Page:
'How can I be happy when my boss decides to fire me and not pay me a cent?'

Mvuyo Mati

A new chapter was written in the history of the taxi industry in the Eastern Cape yesterday when seven old taxis were crushed into small blocks of metal.

The vehicles were crushed by a 20 ton press at the Sisa Dukashe Stadium in Mdantsane at the launch of the taxi recapitalisation programme in the province.

Speaking at the launch, the president of the South African National Taxi Council (Santaco), Jabulani Mthembu, said the programme sought to restore the dignity of black people in South Africa.

He promised that those who had accepted the government's offer of R50000 in exchange for their old taxis, which would be scrapped, would benefit from the programme and that the R50 000 was guaranteed, irrespective of the taxi owner's credit rating.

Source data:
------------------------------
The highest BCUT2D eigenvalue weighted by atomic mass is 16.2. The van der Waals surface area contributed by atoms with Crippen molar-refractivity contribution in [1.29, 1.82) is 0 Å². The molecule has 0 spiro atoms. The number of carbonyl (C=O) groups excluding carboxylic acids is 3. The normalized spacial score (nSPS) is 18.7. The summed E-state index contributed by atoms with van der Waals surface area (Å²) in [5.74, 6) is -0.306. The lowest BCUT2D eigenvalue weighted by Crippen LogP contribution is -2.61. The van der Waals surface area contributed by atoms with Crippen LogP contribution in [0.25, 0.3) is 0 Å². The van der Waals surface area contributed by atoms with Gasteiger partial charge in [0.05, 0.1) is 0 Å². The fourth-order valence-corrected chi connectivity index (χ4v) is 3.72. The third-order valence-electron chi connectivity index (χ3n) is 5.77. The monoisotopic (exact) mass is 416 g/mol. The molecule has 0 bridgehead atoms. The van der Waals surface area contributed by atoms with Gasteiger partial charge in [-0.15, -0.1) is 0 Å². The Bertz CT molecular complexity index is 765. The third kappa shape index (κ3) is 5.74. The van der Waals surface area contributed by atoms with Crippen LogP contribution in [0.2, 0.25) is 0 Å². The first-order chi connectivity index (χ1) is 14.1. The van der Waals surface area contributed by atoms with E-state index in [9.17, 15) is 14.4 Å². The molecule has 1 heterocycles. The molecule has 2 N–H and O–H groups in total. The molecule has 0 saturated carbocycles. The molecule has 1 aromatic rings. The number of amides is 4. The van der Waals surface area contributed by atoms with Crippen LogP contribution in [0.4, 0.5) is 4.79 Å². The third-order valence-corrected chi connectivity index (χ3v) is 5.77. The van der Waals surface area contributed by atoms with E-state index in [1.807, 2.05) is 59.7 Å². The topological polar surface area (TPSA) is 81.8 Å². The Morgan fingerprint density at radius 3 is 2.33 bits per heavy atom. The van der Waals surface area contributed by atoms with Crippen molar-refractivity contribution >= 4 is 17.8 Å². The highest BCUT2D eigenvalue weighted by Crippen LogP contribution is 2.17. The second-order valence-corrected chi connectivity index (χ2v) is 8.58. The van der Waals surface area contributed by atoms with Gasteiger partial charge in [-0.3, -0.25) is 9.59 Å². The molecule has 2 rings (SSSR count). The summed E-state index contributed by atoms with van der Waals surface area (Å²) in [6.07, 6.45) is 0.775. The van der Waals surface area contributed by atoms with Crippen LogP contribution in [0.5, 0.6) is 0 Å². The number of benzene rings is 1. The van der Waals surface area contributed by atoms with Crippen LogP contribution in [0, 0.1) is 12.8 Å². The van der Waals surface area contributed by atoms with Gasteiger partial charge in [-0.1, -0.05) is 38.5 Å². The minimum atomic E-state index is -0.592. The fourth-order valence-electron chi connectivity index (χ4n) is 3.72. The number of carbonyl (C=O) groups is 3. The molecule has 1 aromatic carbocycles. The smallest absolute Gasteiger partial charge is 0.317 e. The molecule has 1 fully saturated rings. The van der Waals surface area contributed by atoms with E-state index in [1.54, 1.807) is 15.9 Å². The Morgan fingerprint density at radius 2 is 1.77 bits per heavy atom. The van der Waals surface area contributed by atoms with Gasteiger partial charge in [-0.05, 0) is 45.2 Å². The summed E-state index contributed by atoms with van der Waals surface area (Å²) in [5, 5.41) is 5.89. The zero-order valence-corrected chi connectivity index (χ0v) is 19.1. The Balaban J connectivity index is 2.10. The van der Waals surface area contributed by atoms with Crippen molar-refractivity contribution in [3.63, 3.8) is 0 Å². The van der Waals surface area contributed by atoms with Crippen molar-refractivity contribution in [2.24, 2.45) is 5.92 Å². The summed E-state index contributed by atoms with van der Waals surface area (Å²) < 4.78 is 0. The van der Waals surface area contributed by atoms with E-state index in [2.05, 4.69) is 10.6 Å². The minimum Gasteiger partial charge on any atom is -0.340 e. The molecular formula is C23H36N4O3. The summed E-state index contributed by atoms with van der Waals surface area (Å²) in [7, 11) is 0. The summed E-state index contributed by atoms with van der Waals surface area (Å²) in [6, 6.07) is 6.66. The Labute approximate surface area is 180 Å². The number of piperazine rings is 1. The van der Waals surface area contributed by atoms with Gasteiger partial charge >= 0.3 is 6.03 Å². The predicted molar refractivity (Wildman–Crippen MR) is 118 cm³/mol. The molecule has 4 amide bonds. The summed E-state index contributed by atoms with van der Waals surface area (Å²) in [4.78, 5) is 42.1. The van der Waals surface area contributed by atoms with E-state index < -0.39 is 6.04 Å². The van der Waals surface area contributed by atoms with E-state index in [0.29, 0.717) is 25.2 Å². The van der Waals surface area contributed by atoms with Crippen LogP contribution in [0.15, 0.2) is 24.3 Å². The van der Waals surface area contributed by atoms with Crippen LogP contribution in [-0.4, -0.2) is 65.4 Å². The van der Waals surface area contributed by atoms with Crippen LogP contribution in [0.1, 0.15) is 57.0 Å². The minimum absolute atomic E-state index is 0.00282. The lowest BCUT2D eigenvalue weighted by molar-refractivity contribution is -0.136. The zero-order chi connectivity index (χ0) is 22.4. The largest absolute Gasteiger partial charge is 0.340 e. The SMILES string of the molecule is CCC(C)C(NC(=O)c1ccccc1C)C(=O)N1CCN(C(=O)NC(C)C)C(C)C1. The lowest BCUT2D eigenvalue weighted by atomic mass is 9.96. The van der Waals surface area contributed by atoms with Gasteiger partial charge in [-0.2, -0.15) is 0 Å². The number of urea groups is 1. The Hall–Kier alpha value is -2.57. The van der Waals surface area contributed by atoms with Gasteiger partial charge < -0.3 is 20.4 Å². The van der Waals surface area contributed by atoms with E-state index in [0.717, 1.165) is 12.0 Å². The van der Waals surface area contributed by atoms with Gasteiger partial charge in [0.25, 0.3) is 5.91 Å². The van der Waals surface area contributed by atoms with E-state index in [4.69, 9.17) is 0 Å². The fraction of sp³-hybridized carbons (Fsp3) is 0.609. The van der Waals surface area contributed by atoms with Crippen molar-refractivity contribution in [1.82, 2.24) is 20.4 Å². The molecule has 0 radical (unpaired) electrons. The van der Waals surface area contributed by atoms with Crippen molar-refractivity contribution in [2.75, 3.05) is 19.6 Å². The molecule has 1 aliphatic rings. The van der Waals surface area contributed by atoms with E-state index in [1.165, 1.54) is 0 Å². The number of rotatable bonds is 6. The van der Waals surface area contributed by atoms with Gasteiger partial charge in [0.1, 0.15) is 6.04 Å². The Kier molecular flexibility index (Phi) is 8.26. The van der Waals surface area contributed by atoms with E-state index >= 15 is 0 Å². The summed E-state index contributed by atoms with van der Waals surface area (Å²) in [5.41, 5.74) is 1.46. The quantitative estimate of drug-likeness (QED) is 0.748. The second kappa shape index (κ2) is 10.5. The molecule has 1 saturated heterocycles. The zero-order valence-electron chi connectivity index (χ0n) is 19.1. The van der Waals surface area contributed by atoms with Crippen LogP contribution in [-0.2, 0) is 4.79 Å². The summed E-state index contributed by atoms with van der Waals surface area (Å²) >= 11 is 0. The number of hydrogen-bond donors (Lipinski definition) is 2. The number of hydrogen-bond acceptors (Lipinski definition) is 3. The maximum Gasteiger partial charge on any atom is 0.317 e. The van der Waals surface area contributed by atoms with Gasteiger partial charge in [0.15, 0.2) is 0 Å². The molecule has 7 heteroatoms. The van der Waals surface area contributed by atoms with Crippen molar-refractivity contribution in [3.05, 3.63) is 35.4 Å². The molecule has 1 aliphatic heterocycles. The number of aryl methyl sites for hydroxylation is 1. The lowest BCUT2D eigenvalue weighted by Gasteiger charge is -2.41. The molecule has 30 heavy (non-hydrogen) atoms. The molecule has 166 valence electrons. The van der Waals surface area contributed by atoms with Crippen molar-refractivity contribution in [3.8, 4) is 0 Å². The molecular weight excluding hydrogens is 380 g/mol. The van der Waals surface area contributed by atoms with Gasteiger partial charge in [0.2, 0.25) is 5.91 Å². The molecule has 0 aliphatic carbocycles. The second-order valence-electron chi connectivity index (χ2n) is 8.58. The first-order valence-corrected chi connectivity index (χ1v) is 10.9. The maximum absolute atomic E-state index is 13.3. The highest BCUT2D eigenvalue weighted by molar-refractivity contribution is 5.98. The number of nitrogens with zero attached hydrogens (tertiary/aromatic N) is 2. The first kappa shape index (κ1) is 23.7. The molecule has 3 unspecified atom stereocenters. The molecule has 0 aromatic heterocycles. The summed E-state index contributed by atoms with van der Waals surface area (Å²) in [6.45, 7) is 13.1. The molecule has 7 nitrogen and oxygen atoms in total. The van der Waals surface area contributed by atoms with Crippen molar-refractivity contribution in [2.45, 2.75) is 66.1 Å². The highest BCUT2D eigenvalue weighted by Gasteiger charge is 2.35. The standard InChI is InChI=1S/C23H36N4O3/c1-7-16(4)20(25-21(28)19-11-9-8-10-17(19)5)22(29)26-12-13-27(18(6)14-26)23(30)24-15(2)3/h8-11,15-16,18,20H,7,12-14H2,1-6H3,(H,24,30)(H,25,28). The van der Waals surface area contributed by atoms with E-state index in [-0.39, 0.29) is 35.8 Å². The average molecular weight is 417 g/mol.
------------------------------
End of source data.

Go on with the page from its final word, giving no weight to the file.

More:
The offer should be seen, he said, as an informed business decision based on what was best for those in the taxi industry.

"For a long time we have been the victims of ignorance," he said, referring to those in the industry who had resisted the programme.

About 1220 taxis in the province are expected to be scrapped, but Mthembu stressed that they would all be old vehicles.

"We are not scrapping vehicles that can still go to the rank."

Mthembu said Santaco would discuss the issue of a subsidy with the government.

But many taxi drivers were not happy with the deal.

Driver Themba Sompetha urged the government to intercede with taxi owners on the drivers' behalf.

"How can I be happy when my boss decides to fire me and not pay me a cent?" he asked.

"We need benefits like a provident fund and medical aid."